American Support is Needed to Resolve a POW Crisis in the Caucasus
Azerbaijan is illegally holding some 200 Armenian troops and civilian captives.
One of the most important principles of international humanitarian law is the humanitarian treatment timely release and return of prisoners of war following the cessation of active hostilities. This has been a foundational element of any hope for lasting peace, a humanitarian check against the practice of leveraging human lives as hostages for conflict related gains.
This past fall, a 44-day war was launched by Azerbaijan with the direct involvement of Turkey against the Republic of Artsakh (also known as Nagorno-Karabakh) and its people. In the aftermath of the war, the Armenian side followed its obligations and quickly released all Azerbaijani soldiers it had captured. However, almost five months after the establishment of a ceasefire, Azerbaijan is still illegally holding an estimated 200 Armenian prisoners of war and civilian captives and refusing to release them.
This is not only contrary to its Nov. 9 ceasefire statement, but immoral and a violation of international law, including human rights law.
The Biden-Harris administration has expressed a commitment to reestablishing American leadership in upholding international law, human rights, and protecting democracies, and we would argue this is an outstanding opportunity to demonstrate that.
To date, many in the international community have spoken up – including the U.S. State Department and members of Congress – but Azerbaijan continues to illegally hold and openly abuse the issues related to Armenian prisoners of war and civilian captives. However, the alternate reality spun by Azerbaijan falls apart as soon as it is actually examined.
Consider Azerbaijan’s words compared to reality during the recent war. They were flatly denying the reports that Turkey was recruiting and deploying thousands of foreign terrorist fighters from Syria to Nagorno-Karabakh conflict zone to fight for Azerbaijan only to have their lies exposed by multiple sources, including major news outlets and the governments of numerous countries and captured foreign terrorist fighters themselves. Moreover, when Armenia and Artsakh flagged that American F-16 aircraft were being used by Azerbaijan in violation of terms of sale to Turkey, both Turkey and Azerbaijan labeled the allegations as false. Then came the satellite images showing American-made F-16s stationed on Azeri air bases.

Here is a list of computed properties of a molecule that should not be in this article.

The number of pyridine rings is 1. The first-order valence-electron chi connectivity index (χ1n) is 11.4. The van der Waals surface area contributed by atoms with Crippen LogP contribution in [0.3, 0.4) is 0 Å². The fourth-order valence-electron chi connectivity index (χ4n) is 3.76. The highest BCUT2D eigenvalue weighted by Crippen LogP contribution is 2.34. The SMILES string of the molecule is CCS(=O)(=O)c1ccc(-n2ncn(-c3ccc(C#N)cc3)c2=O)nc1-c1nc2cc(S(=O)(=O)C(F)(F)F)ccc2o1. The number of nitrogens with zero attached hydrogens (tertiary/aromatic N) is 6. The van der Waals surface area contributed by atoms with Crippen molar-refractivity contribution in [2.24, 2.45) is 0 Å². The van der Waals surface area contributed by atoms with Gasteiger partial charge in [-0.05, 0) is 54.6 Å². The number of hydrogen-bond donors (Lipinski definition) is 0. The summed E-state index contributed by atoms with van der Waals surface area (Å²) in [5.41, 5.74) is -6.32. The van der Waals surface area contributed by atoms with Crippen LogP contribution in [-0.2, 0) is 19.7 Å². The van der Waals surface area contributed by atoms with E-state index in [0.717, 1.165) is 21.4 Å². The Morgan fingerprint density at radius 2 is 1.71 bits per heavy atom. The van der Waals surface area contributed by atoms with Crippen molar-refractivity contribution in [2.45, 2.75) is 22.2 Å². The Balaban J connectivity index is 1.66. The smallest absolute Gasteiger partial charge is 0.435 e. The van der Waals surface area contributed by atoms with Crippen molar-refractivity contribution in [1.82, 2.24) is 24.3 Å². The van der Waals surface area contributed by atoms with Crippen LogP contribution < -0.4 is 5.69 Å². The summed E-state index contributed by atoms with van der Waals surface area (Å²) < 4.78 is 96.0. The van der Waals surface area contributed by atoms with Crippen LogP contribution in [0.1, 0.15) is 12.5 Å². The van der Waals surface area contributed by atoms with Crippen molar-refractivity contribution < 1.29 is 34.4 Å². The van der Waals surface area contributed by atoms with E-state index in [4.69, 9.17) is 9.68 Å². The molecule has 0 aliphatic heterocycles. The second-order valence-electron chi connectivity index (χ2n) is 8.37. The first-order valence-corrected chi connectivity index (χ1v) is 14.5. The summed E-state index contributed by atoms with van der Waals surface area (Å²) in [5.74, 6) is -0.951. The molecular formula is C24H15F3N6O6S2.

Now, it comes to the issue of nearly 200 prisoners of war and civilian captives. For months, Azerbaijan has denied this, and tried to use loopholes in international law to claim anyone who is still being detained is a “terrorist.” Then Human Rights Watch issued a damning report showing the extent of Azerbaijan’s lies and inhumane treatment of prisoners of war. In interviews with the limited number of prisoners of war who have been returned, they described regular beatings, electric shocks, constant psychological torture and humiliation. Extrajudicial killings, beheadings, torture, humiliation, and other war crimes systematically perpetrated by the Azerbaijani military personnel have also been documented.
Statements by the Azerbaijani side concerning the Armenian POWs – particularly their intentional misrepresentation — lead us to conclude that we face a hostage-taking situation. Setting aside the needless suffering of Armenian POWs and their families, these tactics undermine international law meant to protect prisoners of war all over the world. For example, 64 Armenian soldiers that Azerbaijan now refers to as “terrorists” were captured when they were defending civilians in Nagorno-Karabakh against Azerbaijani military attacks after the Nov. 9 ceasefire.
There is a dangerous precedent being set that threatens all prisoners of war, both in the present and future. International law provides ironclad protections for POWs that enjoy broad-based compliance by armed forces around the world. The law of war is not merely guided by values of humanity, but also the desire to protect members of our own armed forces in conflict.
Armenia is grateful to friends in Congress who have seen this farce for what it is. Earlier this month, Senate Foreign Relations Committee Chair Bob Menendez condemned Azerbaijan’s unlawful detention of Armenian prisoners, and in a letter, more than one hundred members of the House urged the Biden-Harris administration to put pressure on Azerbaijan. Additionally, a bipartisan House resolution drafted on March 16 called on Azerbaijan to release all POWs and captured civilians. If adopted, this resolution provides a path for the United States to help end this injustice.
As the bipartisan Congressional Caucus on Armenian Issues recently noted, the longer the delay, the more Azerbaijan shows its disregard for human rights and international law. Further, the longer this injustice is allowed to continue, the more all prisoners of war around the world become less secure.
In defining America’s place in the world recently, President Biden spoke eloquently of a diplomacy rooted in America’s most cherished democratic values — such as upholding universal rights, respecting the rule of law, and treating every person with dignity.
While it is encouraging that the State Department acknowledged and expressed its deep concern over allegations by Human Rights Watch, Azerbaijan’s intransigence runs deep. Armenians have known more than our fair share of tragedy throughout our long history. We will overcome the trauma of the recent war. To expedite that process and create the foundation for lasting peace, we ask our American friends to continue to act swiftly to achieve the release the Armenian POWs and to avoid a dangerous precedent for the other prisoners of war all over the world.
Varuzhan Nersesyan is the Armenian Ambassador to the United States.